Netflix February 2017_day.24 – To Catch a Thief (1955)

_At this point in Netflix February, I’m at that place where there’s all these movies I want to get to, but find myself with not enough days to watch them all. Before it starts, I do a rough outline of what I’ll watch and when I’ll watch them, I try to get a good amount of different genres and actors and different eras represented, try to get some rewatches in, and I feel good with what I have. Then plans change, I watch something and think to myself “I need a thematic shift tomorrow” and move something up or down or take thing off completely, or I’ll finish a movie and it’ll recommend something and I’ll go “I thought I scoured everything how did I not know this was on instant?!” and try to cram it somewhere and suddenly, it’s the end of the month and I think to myself “Shit, I can’t watch all 10 of these,” and “I want to watch this and this, but…4 rom-com’s in a row? That’d be a bit much…” or “Maybe this…but…I feel like I watched a lot of family movies already…” The start of the month is so easy, with so many possibilities, but now? Too many choices, not enough time, man.


Suspected in a new series of heists in the hotels of the French Riviera, a reformed jewel thief sets out to clear himself — and catch the real thief.

It’s almost but not quite Coolio’s first album. To Catch a Thief.

_Cary Grant stars as John Robie aka The Cat. So named because we was once a renowned cat burglar. He hasn’t stolen anything in 15 some-odd years, though, but when a new string of jewel thefts starts up again with his M.O., the police naturally turn to him as the prime suspect. The only solution? To immerse himself back into the game to catch the real thief himself.

_So last year, I watched Charade, with a near 60 year old Cary Grant getting his mack on with an early 30’s Audrey Hepburn. Here, we have a 50 year old Grant putting the movies on a mid-20’s Grace Kelly. That guy had the romantic lead on lockdown for a really long time.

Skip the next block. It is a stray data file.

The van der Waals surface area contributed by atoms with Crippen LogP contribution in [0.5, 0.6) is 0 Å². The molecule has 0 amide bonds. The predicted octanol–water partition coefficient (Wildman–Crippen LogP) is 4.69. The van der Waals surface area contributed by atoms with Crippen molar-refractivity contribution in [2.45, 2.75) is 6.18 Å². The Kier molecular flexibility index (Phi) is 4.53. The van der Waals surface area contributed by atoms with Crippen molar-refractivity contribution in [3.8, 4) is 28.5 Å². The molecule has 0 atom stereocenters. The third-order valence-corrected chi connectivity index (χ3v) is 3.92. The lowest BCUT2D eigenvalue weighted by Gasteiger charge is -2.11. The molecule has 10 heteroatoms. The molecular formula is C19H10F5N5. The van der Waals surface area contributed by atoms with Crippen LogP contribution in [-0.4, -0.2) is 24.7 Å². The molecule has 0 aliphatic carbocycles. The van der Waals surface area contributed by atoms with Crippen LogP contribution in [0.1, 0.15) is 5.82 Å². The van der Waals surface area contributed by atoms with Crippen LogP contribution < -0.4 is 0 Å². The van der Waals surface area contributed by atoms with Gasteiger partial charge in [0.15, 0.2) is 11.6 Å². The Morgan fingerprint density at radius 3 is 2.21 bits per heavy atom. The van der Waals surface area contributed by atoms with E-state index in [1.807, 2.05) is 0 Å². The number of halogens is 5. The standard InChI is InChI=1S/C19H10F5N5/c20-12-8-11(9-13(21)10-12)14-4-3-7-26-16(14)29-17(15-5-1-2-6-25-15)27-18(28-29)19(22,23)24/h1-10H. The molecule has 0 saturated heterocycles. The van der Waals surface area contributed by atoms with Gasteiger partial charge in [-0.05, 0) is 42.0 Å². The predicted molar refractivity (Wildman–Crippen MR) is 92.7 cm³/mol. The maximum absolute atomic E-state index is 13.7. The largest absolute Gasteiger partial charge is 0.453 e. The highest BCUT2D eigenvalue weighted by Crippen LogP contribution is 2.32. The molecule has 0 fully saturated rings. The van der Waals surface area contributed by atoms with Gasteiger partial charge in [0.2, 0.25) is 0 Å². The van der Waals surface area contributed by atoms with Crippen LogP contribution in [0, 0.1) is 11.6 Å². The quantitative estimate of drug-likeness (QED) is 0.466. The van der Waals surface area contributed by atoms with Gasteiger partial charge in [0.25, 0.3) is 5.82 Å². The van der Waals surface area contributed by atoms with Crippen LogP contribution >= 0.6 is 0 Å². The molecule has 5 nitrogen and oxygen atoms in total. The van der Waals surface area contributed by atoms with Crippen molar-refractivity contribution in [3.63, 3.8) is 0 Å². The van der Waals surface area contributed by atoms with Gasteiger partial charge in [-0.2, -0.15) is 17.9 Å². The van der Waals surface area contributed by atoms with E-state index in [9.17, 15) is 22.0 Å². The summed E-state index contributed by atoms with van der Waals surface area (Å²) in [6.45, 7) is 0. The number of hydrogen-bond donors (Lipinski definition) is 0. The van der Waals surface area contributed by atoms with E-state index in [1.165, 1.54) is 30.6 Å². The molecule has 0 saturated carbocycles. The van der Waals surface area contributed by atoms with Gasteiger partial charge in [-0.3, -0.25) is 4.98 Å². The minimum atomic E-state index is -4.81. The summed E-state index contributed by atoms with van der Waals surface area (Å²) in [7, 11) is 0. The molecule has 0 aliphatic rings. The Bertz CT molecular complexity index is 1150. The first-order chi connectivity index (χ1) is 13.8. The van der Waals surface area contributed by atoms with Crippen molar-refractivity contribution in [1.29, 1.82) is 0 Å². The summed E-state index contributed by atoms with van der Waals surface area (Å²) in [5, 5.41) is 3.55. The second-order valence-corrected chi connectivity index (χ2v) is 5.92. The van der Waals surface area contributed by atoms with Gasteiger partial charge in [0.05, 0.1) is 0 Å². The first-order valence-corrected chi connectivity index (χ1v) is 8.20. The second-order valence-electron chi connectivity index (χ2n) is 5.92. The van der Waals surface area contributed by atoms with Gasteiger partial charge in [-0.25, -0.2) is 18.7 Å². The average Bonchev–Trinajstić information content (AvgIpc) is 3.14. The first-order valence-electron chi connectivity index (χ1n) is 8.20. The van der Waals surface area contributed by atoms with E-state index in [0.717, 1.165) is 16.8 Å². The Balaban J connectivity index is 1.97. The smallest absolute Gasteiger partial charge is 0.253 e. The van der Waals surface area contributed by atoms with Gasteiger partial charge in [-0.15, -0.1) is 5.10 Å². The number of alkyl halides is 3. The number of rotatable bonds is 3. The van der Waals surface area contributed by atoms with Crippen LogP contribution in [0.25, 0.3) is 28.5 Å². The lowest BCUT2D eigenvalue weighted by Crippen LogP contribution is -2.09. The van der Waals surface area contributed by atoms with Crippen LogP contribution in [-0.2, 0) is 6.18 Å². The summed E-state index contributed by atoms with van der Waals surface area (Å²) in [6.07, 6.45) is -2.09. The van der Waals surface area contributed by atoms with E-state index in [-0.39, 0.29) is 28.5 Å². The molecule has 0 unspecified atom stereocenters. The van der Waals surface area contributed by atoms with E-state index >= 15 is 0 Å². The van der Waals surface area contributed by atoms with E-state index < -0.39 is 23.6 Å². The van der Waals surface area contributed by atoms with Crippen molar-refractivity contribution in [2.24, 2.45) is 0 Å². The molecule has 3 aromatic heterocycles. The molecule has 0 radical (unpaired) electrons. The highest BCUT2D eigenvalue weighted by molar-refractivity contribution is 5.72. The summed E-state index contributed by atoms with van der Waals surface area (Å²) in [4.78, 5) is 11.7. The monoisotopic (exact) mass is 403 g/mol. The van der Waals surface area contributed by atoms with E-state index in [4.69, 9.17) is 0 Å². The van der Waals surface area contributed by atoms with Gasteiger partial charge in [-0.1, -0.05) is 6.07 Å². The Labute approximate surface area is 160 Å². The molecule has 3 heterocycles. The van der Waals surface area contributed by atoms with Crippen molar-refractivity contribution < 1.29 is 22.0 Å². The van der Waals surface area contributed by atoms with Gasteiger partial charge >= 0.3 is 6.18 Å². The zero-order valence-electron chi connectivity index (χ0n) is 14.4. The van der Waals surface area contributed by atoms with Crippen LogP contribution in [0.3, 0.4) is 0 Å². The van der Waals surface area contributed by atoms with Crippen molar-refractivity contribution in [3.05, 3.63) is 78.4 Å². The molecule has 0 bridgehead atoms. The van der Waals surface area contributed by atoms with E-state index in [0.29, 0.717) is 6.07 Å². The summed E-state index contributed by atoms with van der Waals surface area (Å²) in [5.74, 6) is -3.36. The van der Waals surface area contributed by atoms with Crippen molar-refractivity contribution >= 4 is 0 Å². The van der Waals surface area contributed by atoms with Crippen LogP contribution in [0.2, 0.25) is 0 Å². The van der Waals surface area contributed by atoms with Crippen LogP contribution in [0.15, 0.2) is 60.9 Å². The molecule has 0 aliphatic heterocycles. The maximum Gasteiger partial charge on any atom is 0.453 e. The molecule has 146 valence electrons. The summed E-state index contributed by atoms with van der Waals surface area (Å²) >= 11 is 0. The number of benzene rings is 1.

_As far as the plot, the movie is pretty light. There’s a ton of fluff, but the film shines with everybody just oozing charm. The way the cat tells the insurance agent his backstory as a burglar is the kind of thing that would make the character unlikable in so many other hands, but Grant flashing a wry smile and going “Nope, no hard luck story, I just put my agility to use ;-D” makes you go “Hah, what a scamp, he’s was just doing what he was born to do!” Grace Kelly starts to fall for him and you go “That bastard, lying his way into her heart” then she goes “I knew you were the cat the entire time” and you go “Oh Grace, you’re much more clever than I thought you were!”

To Catch a Thief reminds me a lot of some of the more recent David O. Russell movies, where any of the writing problems they have are made up by a bunch of actors acting their faces off. I’d imagine the direction is just “OK, now in this scene, be captivating aaaaaaand action.”

_You want to talk about a random cover story? “I’m a Oregon lumber industrialist.” If it’s me, I’m never seeing through that one. I’m not about to go “Lumber…tell me about different kinds of wood, Mr. Burns, since you must be knowledgeable on the subject and we’ll see if you pass muster!”

_The car scene reminds me that I haven’t really watched anything with a good car chase this month. I should look into fixing that…

_It’s amazing how being critically lauded can change perceptions. If Albert Hitchcock wasn’t a good director, cameo’ing in all of his own movies would probably seem gratuitous and self-indulgent. But we like him, so we just toss our heads back and give a hearty laugh and go “Oh, that guy!”


_Stop by tomorrow, where we’ll watch a movie about serious cooking. The God of Cookery. See you then~

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